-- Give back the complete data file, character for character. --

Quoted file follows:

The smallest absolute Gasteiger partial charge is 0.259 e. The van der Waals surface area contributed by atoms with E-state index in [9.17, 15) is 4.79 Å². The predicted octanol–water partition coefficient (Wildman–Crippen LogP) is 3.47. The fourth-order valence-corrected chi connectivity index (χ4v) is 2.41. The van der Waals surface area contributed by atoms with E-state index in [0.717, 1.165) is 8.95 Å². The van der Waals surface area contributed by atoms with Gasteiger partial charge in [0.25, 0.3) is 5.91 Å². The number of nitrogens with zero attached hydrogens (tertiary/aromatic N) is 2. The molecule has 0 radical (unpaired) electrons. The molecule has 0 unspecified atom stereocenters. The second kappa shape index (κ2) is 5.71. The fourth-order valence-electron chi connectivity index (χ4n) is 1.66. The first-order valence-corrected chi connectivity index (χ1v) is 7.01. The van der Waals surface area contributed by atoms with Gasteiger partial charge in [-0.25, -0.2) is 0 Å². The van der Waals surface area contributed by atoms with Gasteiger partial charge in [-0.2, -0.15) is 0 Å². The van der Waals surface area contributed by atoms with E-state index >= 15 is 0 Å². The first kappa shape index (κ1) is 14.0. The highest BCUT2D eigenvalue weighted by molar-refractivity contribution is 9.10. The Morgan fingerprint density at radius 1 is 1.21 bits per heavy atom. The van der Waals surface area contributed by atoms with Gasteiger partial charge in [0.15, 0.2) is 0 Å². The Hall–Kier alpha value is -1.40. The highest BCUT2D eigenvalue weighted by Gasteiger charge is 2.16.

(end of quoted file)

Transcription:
The smallest absolute Gasteiger partial charge is 0.259 e. The van der Waals surface area contributed by atoms with E-state index in [9.17, 15) is 4.79 Å². The predicted octanol–water partition coefficient (Wildman–Crippen LogP) is 3.47. The fourth-order valence-corrected chi connectivity index (χ4v) is 2.41. The van der Waals surface area contributed by atoms with E-state index in [0.717, 1.165) is 8.95 Å². The van der Waals surface area contributed by atoms with Gasteiger partial charge in [0.25, 0.3) is 5.91 Å². The number of nitrogens with zero attached hydrogens (tertiary/aromatic N) is 2. The molecule has 0 radical (unpaired) electrons. The molecule has 0 unspecified atom stereocenters. The second kappa shape index (κ2) is 5.71. The fourth-order valence-electron chi connectivity index (χ4n) is 1.66. The first-order valence-corrected chi connectivity index (χ1v) is 7.01. The van der Waals surface area contributed by atoms with Gasteiger partial charge in [-0.25, -0.2) is 0 Å². The van der Waals surface area contributed by atoms with Gasteiger partial charge in [-0.2, -0.15) is 0 Å². The van der Waals surface area contributed by atoms with E-state index >= 15 is 0 Å². The first kappa shape index (κ1) is 14.0. The highest BCUT2D eigenvalue weighted by molar-refractivity contribution is 9.10. The Morgan fingerprint density at radius 1 is 1.21 bits per heavy atom. The van der Waals surface area contributed by atoms with Gasteiger partial charge in [0.15, 0.2) is 0 Å². The Hall–Kier alpha value is -1.40. The highest BCUT2D eigenvalue weighted by Gasteiger charge is 2.16.